Beautiful and historic parcel of land at Rookwood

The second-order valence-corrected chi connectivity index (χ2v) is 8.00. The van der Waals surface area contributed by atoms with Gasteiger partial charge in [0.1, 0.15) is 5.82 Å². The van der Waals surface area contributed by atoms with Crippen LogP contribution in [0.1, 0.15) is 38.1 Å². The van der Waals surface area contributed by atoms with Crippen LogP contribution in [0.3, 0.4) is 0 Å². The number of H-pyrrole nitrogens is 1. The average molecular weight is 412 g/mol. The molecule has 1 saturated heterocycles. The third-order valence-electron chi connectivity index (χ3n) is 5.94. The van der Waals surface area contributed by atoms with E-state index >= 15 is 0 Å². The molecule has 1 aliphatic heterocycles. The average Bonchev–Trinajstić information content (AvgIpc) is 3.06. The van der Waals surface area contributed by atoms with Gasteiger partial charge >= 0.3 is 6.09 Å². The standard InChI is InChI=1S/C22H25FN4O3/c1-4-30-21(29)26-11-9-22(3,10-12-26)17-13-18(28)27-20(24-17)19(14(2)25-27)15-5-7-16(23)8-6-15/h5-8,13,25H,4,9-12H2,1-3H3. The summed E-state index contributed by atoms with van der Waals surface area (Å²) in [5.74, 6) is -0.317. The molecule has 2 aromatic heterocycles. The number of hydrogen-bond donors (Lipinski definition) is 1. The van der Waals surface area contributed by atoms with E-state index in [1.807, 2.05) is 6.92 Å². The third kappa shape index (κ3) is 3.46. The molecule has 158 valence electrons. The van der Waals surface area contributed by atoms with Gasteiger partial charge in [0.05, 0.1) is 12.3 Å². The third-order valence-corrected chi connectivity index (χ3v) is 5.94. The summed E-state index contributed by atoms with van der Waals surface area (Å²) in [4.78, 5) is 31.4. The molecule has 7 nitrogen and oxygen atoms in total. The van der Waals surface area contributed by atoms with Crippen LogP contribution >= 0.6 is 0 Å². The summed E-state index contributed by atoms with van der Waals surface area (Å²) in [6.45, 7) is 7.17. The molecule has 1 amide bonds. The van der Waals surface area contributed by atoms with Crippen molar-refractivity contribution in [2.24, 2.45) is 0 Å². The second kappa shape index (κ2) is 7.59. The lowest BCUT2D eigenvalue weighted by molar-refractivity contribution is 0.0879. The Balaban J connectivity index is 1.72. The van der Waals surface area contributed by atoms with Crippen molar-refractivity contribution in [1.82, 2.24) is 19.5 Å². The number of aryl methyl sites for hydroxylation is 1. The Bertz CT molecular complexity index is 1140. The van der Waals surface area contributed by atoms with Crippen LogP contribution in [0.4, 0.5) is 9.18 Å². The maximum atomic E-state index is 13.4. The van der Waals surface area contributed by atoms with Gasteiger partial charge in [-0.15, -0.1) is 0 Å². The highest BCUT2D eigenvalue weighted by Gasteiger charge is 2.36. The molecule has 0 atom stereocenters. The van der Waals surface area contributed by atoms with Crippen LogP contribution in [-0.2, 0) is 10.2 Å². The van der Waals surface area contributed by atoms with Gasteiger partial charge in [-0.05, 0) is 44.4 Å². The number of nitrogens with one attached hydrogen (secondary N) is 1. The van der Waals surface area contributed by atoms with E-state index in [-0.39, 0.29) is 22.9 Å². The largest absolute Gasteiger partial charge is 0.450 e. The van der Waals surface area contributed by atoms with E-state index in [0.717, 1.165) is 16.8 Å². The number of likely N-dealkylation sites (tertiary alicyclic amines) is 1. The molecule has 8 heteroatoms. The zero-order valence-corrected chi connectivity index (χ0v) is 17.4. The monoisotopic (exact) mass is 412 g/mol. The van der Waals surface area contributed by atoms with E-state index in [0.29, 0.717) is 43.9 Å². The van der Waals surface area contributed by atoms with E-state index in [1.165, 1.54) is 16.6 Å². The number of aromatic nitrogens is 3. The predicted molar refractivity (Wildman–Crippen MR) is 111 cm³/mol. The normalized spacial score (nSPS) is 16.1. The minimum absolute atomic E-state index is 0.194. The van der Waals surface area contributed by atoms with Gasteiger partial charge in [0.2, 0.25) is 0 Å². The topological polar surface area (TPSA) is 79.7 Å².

A beautiful parcel of land located in a picturesque riverside setting is currently for sale with Property Partners Earley in Roscommon.  The parcel of 88 acres once formed part of the beautiful Rookwood estate near Athleague. Rookwood has a rich and varied history and these lands, which have a price tag of €2.5 million, have an echo of the rolling parkland so beloved of 19th century landowners. The land is of top quality, and located adjacent to the river Suck. The property also features the site of Rookwood House. Rookwood House was a magnificent late Georgian fifty-room mansion. The façade of the three-storey house featured four Ionic columns and the central bay was surrounded by a flight of stone steps led up to the front door. A long winding avenue swept up to the road from the house. Rookwood House was vacated in 1940 and was demolished in 1941 or 1942. Much has been written about Rookwood House and more importantly, its inhabitants, in particular Sarah Kelly, about whom a book and play have been written. The Rookwood site originally belonged to the O’Kelly’s but was granted to the Ormsbys during the 17 th century confiscations. Arthur Ormsby, grandson of the notorious Robert (Na Gligernach) Ormsby built the elegant Georgian fifty-two roomed mansion in 1728. Major Robert Waller, husband of Jane Ormsby, owned the house in 1778 and Edmund Kelly from Kiltoom purchased the property in 1800 from his uncle. In 1828 Edmund Kelly married Sarah Birch. Because he was thirty-five years her senior and worth £250,000, their marriage was the subject of much gossip. Two years after the marriage, the couple arrived to a refurbished Rookwood. The marriage was not welcomed by Kelly’s relatives, who were not impressed by the fact that Sarah had been abducted in England and taken to Ireland where she had a baby which was subsequently abandoned. In a law case the scoundrel who had ruined Sarah was ordered to pay £3,000 in damages, but the money was turned over to a person who went bankrupt and so she never saw a penny of it. In 1838 Sarah discovered that there was no record of her previous marriage to Edmund Kelly and both witnesses were dead. She decided they should go through another ceremony. An ailing Edmund was brought to Dublin but the Minister judged the seventy three year old Kelly, who was listless and unaware of what was happening, unfit to be married. He had to be reminded by his bride who he was. Despite his misgivings, Sarah found another Minister and a marriage ceremony was performed on Easter Sunday morning.  A few days later, Kelly had his third will drawn up in which he made Sarah sole legatee. In 1840 he bought Lord Clonbrock’s 1500 acre estate at Ballinderry, near Moate, but continued to reside in Rookwood. Following his death in February 1845, Sarah found herself a wealth widow at forty-four years of age. After Kelly’s death, all hell broke loose at Rookwood. Stock was taken from the land by relations and the police had to be called. The legal wrangling then began and continued for a decade, featuring famous legal giants of the day. The legal battle ended in February 1853, by which time the Kelly relatives were penniless. Sarah’s next project, the building of a country mansion at Ballinderry, near Moate, Co. Westmeath, then got underway and she went to live there on its completion in 1854. Numerous tenants were evicted from the Ballinderry estate on Sarah’s instructions. Deaths and great misery resulted and tenants began to meet in secret to organise Sarah Kelly’s assassination. On a cold afternoon in April 1856 Sarah was walking in the fields, accompanied by her nephew George Strevens and her solicitor Christopher Campion, when two men wearing masks and women’s clothes approached her. She ran towards home, tripped and fell and was shot in the head by both of her pursuers. Thus ended the ‘strange story of Sarah Kelly’, a story which included elopements, desertion, penury, romance, riches, and a violent death. The esteem in which she was held in the community was reflected in the numbers which attended her funeral – three. The saga doesn’t end there. Sarah’ nephew Robert Bayley, a thirty-two year old living in Rookwood, now found himself the beneficiary of Sarah’s loot – over half a million pounds – and he was overnight transformed into one of the country’s most eligible bachelors. He was elected High Sheriff of Roscommon and was appointed Director of the Great Midlands Railway to which his aunt Sarah had lent £150,000 before her death.  These were colourful times in Rookwood. Bayley lived in spectacular style, enjoying wine, women and song, along with racing, hunting and shooting. Despite the huge sum he was left the Bayley’s found it necessary to sell Rookwood at the end of the century. In the 1920s pressure was put on by the Land Commission for the lands to be divided. The Commission purchased the whole property, but kept the Big House and one hundred acres and divided the rest among local tenants. After the house was demolished in the 40s, the cut stone Ionic pillars were used as part of a refurbishment of Athleague Church. Some of the cut stone was used to improve a road into Cappagh bog. Many of the fine oak and ornamental trees were cut to the ground and the glass houses, horse stables and ice house were all demolished. To arrange a viewing of this fine property, call Property Partners Earley on (090) 66 26579.